Holiday Movies on Netflix: What to Watch When You’re Bored Out of Your Mind at Home With Your Family
Christmastime starts a little earlier every year. Once restricted to the month of the December, Santa Claus fever has seeped into the week after Thanksgiving and now laid claim to the rest of November. With seemingly everything fair game the second we pack up our Halloween costumes, why not get a jump on your seasonal viewing? Netflix has turned into a boon of the holidays, giving families a safe, non-political activity to engage in together and those flying solo something to keep them occupied. Take a look at the streaming service’s selections below, from a midcentury staple to a neorealist romp through Los Angeles’ seedier alleyways (click any title to go directly to their page on Netflix):
1. White Christmas (1954)
Directed by Michael Curtiz
A roaring fireplace, a mug of piping hot apple cider, the scent of pine in the air — this picturesque Yuletide tableau isn’t complete without the velvety baritone of Bing Crosby wafting from the record player. The combination of impeccable vocals with Irving Berlin’s gold-plated standards embodies the holiday spirit incarnate, and forms the backbone of this lighthearted musical. Der Bingle and Danny Kaye play a pair of WWII servicemen who make a go of show business upon their return from the front to the Big Apple, with Rosemary Clooney and Vera-Ellen as their fetching romantic opposites. Their wholesome coupling draws on three near-boundless sources for sentimentality: warming Yuletide cheer, a proud support-the-troops mindset lingering from the Allied victory over the Nazis, and the power of a well-written tune. Could any meet-cute over roasted chestnuts ever really be this charming? Only in our dreams.
2. How the Grinch Stole Christmas (2000)
Directed by Ron Howard
Regrettably, Netflix doesn’t have the 1966 animated special in their content library, but there’s plenty to be said for the live-action treatment that casts Jim Carrey as the green-furred misanthrope. He brings the same rubber-face physicality that made The Mask into a hit to Dr. Seuss’ timeless verse, giving a vivid and emphatic performance from underneath a prosthetic snout and a couple pounds of makeup. His irreverent take on the character as a petty, layabout homebody was somewhat ahead of its time; Carrey’s Grinch has gained new notoriety as a mainstay of GIFs, memes, and other units of #relatable online content. Indeed, have we not all had our Grinchier moments, when all the world’s smiles and upbeat attitudes must be taken as personal slights? The good news is that no matter how grumpy we might be, we’re all just one redemptive gesture away from making good.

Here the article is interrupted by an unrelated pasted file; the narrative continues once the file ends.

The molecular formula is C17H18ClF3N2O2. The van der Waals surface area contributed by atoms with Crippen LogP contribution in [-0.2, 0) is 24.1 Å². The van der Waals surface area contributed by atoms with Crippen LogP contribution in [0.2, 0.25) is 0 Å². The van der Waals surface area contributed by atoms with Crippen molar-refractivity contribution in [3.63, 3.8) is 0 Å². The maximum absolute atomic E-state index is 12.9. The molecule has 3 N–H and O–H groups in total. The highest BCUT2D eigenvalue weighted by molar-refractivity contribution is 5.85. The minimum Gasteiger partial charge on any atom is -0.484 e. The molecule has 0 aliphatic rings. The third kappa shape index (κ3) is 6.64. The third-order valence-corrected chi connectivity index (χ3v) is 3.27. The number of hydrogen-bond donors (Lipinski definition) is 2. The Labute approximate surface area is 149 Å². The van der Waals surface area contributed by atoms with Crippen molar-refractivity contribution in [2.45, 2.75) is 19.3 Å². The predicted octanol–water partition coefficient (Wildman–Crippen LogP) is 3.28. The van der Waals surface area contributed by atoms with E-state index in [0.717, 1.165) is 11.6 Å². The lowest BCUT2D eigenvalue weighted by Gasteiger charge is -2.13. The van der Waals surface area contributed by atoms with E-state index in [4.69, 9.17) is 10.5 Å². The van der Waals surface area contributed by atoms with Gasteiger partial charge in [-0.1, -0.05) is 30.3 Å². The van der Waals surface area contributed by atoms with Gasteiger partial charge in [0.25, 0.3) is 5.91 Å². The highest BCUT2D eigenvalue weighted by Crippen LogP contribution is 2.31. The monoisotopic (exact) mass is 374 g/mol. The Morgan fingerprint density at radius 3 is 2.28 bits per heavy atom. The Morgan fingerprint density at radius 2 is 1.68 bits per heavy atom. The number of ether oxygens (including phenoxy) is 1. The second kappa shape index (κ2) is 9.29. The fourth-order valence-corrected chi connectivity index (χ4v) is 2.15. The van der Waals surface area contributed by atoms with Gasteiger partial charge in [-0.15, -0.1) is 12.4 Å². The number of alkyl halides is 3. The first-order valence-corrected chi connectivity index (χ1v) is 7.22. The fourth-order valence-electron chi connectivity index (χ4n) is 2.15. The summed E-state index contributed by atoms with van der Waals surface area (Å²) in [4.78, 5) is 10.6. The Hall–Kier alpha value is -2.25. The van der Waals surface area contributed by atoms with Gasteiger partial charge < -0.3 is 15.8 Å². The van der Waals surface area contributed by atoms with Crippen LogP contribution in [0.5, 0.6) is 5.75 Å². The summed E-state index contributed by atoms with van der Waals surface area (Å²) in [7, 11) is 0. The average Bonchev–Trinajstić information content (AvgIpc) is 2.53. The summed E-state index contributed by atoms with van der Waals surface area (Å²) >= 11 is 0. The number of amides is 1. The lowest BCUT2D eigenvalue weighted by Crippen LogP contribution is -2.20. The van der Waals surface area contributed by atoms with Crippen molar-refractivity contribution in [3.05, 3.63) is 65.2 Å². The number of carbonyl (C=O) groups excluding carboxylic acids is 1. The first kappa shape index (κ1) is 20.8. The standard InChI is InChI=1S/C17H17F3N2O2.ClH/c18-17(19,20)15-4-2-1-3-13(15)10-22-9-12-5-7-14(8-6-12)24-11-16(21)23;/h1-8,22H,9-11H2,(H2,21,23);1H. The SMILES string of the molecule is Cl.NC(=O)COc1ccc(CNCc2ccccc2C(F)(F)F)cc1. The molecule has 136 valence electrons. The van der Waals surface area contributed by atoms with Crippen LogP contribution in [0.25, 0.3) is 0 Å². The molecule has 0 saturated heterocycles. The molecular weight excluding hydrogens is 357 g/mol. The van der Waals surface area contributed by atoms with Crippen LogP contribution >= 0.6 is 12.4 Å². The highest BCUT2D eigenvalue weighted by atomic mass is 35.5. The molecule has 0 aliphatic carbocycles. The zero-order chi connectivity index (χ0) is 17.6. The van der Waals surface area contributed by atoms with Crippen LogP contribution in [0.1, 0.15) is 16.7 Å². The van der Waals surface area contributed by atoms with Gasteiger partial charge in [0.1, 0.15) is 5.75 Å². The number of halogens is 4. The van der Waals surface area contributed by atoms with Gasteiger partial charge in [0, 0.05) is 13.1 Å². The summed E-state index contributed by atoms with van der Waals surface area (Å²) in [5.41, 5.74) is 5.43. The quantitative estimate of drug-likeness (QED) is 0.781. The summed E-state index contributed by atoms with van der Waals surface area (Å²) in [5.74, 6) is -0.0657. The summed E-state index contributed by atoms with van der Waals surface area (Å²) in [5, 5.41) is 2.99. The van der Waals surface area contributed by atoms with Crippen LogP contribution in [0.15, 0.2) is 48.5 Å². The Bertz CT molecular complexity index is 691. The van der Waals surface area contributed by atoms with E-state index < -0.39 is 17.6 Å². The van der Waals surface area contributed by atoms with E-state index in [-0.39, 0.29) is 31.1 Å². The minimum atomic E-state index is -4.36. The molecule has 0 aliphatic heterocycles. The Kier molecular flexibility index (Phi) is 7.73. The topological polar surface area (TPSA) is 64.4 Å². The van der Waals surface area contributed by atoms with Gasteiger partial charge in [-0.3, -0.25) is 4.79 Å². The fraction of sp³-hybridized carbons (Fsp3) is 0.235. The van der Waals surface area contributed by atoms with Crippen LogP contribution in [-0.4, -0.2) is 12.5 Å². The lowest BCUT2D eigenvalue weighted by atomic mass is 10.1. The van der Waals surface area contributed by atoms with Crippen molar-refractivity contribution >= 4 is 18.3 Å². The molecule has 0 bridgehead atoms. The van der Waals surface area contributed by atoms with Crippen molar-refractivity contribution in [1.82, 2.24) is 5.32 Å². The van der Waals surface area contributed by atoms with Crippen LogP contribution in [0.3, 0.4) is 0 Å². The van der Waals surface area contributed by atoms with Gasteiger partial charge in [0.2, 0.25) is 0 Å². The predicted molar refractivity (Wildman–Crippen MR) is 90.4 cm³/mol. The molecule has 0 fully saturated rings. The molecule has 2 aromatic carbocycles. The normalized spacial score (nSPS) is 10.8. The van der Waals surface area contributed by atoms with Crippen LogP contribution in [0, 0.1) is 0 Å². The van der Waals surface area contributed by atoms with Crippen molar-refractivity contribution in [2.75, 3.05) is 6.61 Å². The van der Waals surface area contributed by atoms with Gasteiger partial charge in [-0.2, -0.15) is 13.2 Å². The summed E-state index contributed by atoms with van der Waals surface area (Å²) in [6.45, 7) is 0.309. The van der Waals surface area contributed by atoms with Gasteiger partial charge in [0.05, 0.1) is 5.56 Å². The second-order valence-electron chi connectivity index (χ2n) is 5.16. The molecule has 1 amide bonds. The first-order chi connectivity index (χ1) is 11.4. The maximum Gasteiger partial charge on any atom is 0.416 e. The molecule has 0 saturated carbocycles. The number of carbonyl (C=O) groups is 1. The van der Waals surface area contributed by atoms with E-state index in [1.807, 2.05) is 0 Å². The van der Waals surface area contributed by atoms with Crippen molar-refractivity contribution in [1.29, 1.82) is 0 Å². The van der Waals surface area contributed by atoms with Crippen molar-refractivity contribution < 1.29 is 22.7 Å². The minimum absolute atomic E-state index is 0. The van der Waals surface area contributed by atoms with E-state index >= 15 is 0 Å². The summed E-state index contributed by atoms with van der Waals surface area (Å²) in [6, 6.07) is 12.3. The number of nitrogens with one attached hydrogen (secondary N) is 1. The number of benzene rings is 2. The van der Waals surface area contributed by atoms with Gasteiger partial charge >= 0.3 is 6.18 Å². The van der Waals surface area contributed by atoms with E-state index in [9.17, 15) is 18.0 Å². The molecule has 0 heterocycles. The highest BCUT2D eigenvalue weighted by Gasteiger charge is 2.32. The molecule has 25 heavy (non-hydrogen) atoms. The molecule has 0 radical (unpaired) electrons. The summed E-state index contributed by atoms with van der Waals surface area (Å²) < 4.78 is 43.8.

3. Love, Actually (2003)
Directed by Richard Curtis
Richard Curtis dished up a full banquet with this collection of interconnected mini-rom-coms, encouraging a balanced diet of bawdy humor, gentle drama, and high-grade mush. Whether you prefer the one where PM Hugh Grant gives lascivious President Billy Bob Thornton what-for, or the one with Liam Neeson and the rosy-cheeked kid, or the one involving an agonizingly slow gift-wrapping process courtesy of Mr. Bean, every stripe of viewer can find something to feel fuzzy about within this film’s two-plus hours. It’s a cornucopia of loose delights, from the oft-imitated cue card confession to the oily yet sympathetic affect of the late, beloved Alan Rickman’s philandering executive. Overexposure has done a lot to grind the joy out of this one, but if you haven’t given it a look in a few years, you may be surprised at what a purely pleasurable experience this paean to amour can be.
4. A Christmas Prince/Christmas Inheritance (2017)
Directed by Alex Zamm/Ernie Barbarash
Netflix has a deep bench of off-brand Hallmark movies (as well as a solid number of actual Hallmark movies), but these two 2017 selections stand out from the pack by merit of their visual polish and faithful adherence to their form. Which is to say that these are the Hallmarkest of Hallmark movies, chemically engineered for maximum awww factor, designed by movie scientists to pair well with white wine and a throw blanket. In the former, a ditzy but lovable journalist (Rose McIver) hits it off with a charming royal (Ben Lamb) while reporting on the goings-on at the palace; in the latter, a ditzy but lovable heiress (Eliza Taylor) falls for a honest, simple local (Jake Lacy) while stranded in a New England hamlet plucked from Norman Rockwell’s canvasses. Both films revolve around the same fantasy, of being whisked away from your life to a glorified vacation where you can find the answer to all your problems in the perfect man. As escapism goes, it’s potent stuff.
5. Tangerine (2015)
Directed by Sean Baker
“Merry Christmas, b—!” That defiantly barked line announced the arrival of a hilarious, profane and wholly original breed of holiday classic, courtesy of American indie cinema’s darling Sean Baker. He takes to the grungier streets of Los Angeles for this buddy comedy about two trans sex workers (Kiki Rodriguez and Mya Taylor) tracking down a low-down, good-for-nothing boyfriend/pimp (James Ransone) who’s gone AWOL. Their odyssey of johns, street harassers, cabbies, and meth-heads may not be ideal viewing for youngsters (or more buttoned-up oldsters, for that matter), but a spirit of magnanimity all too apropos for the occasion defines the close friendship between the leads. It’s a tough world out there, even on Christmas, and the line about “peace on earth, goodwill toward men” needn’t be so gender-essentialist.
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